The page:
Read the original on Shreveport Times.
Executive director Gregory Kallenberg announced the sixth year of the Louisiana Film Prize filmmaking competition launch at the Robinson Film Center in downtown Shreveport to a packed room of filmmakers, directors, actors and a crowd from all over the country.
The Film Prize is once again offering up a $50,000 cash prize, the world’s largest cash prize for a short film. This year’s competition will continue to offer distribution for the Top 5 films on iTunes through a partnership with Shorts International, and showings at partnering film festivals. Along with this, new cash prizes for VFX and a celluloid film award was added.
“If you’re a filmmaker or ever dreamed of making a film, then the Film Prize is on your bucket list,” said Kallenberg. “We have become the beacon to indie filmmakers everywhere, and the Film Prize is one of the ultimate awards for their efforts.”
The contest and festival (www.LAFilmPrize.com), held each year in Shreveport, LA, invites filmmakers from all over the world to create and present a short film under one condition – it must be shot in northwest Louisiana. Filmmakers can shoot their films starting now. July 11 is the deadline for rough cuts.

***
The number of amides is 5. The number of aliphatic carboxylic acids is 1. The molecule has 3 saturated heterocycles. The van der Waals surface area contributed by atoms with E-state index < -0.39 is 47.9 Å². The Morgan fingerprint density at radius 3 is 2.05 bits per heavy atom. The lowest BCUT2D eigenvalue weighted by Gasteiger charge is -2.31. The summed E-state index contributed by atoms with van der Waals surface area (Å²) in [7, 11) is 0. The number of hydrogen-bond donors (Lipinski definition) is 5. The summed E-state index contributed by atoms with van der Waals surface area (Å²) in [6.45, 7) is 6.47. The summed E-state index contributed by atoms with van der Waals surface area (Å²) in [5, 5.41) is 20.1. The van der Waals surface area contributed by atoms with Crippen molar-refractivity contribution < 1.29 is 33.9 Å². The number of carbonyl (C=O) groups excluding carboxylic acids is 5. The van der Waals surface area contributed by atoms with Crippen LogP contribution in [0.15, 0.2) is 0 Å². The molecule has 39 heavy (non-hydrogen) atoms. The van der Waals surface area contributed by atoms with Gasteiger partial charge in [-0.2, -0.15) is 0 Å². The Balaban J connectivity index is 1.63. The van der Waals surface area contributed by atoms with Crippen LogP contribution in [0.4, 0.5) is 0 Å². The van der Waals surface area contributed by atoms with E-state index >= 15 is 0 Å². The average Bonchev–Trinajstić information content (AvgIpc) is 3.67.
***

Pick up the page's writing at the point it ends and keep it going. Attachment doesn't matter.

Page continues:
In addition to the Grand Prize, this year’s filmmakers will vie for “Founder’s Circle” filmmaking grants.” The prestigious $3,000 Founder’s Circle filmmaking grants will be awarded to five of the Top 20 filmmakers. The Film Prize will also be offering $1,000 cash prizes for best actor and actress. Added to this year’s award lineup is the Digital Media Institute’s VFX Award ($500) and Kodak’s Golden Reel Award, a competition for Film Prize films made with celluloid ($1000).
Kallenberg announced that Louisiana Film Prize 2016 received a record breaking 125 submissions from all over the country. These projects employed over 1,000 people cast and crew. Over 3200 people attended Film Prize Week —another record. The Film Prize productions —and festival weekend— have generated more than $12 million in economic benefit for the Shreveport-Bossier area since it’s inaugural year in 2012.
“The Film Prize has proven that the creative community is an essential economic component to a city,” said Kallenberg. “Not only has the Film Prize given our community something to be proud of, this competition has a healthy return on the investment made to it by our sponsors.”
Visit www.lafilmprize.com to learn more information about the Louisiana Film Prize.